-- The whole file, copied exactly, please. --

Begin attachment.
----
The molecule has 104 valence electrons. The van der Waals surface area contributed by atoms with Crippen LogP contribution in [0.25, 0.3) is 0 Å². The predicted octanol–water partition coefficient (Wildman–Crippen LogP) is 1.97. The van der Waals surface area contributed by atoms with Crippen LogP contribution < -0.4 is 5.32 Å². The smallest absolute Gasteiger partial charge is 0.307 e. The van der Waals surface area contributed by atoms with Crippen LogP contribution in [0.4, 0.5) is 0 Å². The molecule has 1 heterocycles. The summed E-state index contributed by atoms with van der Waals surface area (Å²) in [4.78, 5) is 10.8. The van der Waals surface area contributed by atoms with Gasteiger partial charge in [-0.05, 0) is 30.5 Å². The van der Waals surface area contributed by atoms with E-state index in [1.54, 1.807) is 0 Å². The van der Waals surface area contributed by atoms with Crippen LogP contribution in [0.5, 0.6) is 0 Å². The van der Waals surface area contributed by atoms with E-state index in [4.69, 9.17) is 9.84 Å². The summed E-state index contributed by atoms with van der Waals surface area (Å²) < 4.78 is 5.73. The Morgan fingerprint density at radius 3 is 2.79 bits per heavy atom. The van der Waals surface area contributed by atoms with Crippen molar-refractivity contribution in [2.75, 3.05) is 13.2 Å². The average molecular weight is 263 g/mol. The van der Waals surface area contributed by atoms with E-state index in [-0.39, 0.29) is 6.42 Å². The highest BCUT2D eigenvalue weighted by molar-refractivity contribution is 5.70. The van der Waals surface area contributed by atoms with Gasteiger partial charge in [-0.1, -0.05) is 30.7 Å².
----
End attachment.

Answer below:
The molecule has 104 valence electrons. The van der Waals surface area contributed by atoms with Crippen LogP contribution in [0.25, 0.3) is 0 Å². The predicted octanol–water partition coefficient (Wildman–Crippen LogP) is 1.97. The van der Waals surface area contributed by atoms with Crippen LogP contribution < -0.4 is 5.32 Å². The smallest absolute Gasteiger partial charge is 0.307 e. The van der Waals surface area contributed by atoms with Crippen LogP contribution in [0.4, 0.5) is 0 Å². The molecule has 1 heterocycles. The summed E-state index contributed by atoms with van der Waals surface area (Å²) in [4.78, 5) is 10.8. The van der Waals surface area contributed by atoms with Gasteiger partial charge in [-0.05, 0) is 30.5 Å². The van der Waals surface area contributed by atoms with E-state index in [1.54, 1.807) is 0 Å². The van der Waals surface area contributed by atoms with Crippen LogP contribution in [0.5, 0.6) is 0 Å². The van der Waals surface area contributed by atoms with E-state index in [4.69, 9.17) is 9.84 Å². The summed E-state index contributed by atoms with van der Waals surface area (Å²) < 4.78 is 5.73. The Morgan fingerprint density at radius 3 is 2.79 bits per heavy atom. The van der Waals surface area contributed by atoms with Crippen molar-refractivity contribution in [2.75, 3.05) is 13.2 Å². The average molecular weight is 263 g/mol. The van der Waals surface area contributed by atoms with E-state index in [-0.39, 0.29) is 6.42 Å². The highest BCUT2D eigenvalue weighted by molar-refractivity contribution is 5.70. The van der Waals surface area contributed by atoms with Gasteiger partial charge in [-0.1, -0.05) is 30.7 Å².